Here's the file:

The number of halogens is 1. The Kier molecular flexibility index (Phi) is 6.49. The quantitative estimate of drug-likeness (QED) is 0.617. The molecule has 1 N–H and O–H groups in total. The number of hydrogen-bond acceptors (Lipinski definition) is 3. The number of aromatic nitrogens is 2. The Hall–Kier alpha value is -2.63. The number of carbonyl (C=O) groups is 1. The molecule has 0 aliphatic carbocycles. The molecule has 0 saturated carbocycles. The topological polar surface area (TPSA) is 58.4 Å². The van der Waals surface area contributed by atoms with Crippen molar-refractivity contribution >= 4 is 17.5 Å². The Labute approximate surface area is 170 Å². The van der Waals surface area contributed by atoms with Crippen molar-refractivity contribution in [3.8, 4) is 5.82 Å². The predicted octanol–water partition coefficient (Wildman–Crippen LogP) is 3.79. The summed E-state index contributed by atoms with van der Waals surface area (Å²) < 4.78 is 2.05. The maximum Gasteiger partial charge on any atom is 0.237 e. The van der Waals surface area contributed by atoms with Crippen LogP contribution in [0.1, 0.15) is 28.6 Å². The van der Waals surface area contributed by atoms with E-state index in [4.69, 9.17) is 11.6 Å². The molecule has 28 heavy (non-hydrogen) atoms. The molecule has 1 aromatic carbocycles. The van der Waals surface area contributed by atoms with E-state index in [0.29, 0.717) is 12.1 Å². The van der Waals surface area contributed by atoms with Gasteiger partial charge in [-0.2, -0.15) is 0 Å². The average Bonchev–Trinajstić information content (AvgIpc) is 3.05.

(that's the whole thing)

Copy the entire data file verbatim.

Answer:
The number of halogens is 1. The Kier molecular flexibility index (Phi) is 6.49. The quantitative estimate of drug-likeness (QED) is 0.617. The molecule has 1 N–H and O–H groups in total. The number of hydrogen-bond acceptors (Lipinski definition) is 3. The number of aromatic nitrogens is 2. The Hall–Kier alpha value is -2.63. The number of carbonyl (C=O) groups is 1. The molecule has 0 aliphatic carbocycles. The molecule has 0 saturated carbocycles. The topological polar surface area (TPSA) is 58.4 Å². The van der Waals surface area contributed by atoms with Crippen molar-refractivity contribution >= 4 is 17.5 Å². The Labute approximate surface area is 170 Å². The van der Waals surface area contributed by atoms with Crippen molar-refractivity contribution in [3.8, 4) is 5.82 Å². The predicted octanol–water partition coefficient (Wildman–Crippen LogP) is 3.79. The summed E-state index contributed by atoms with van der Waals surface area (Å²) < 4.78 is 2.05. The maximum Gasteiger partial charge on any atom is 0.237 e. The van der Waals surface area contributed by atoms with Crippen LogP contribution in [0.1, 0.15) is 28.6 Å². The van der Waals surface area contributed by atoms with E-state index in [4.69, 9.17) is 11.6 Å². The molecule has 28 heavy (non-hydrogen) atoms. The molecule has 1 aromatic carbocycles. The van der Waals surface area contributed by atoms with E-state index in [0.29, 0.717) is 12.1 Å². The van der Waals surface area contributed by atoms with Gasteiger partial charge in [-0.2, -0.15) is 0 Å². The average Bonchev–Trinajstić information content (AvgIpc) is 3.05.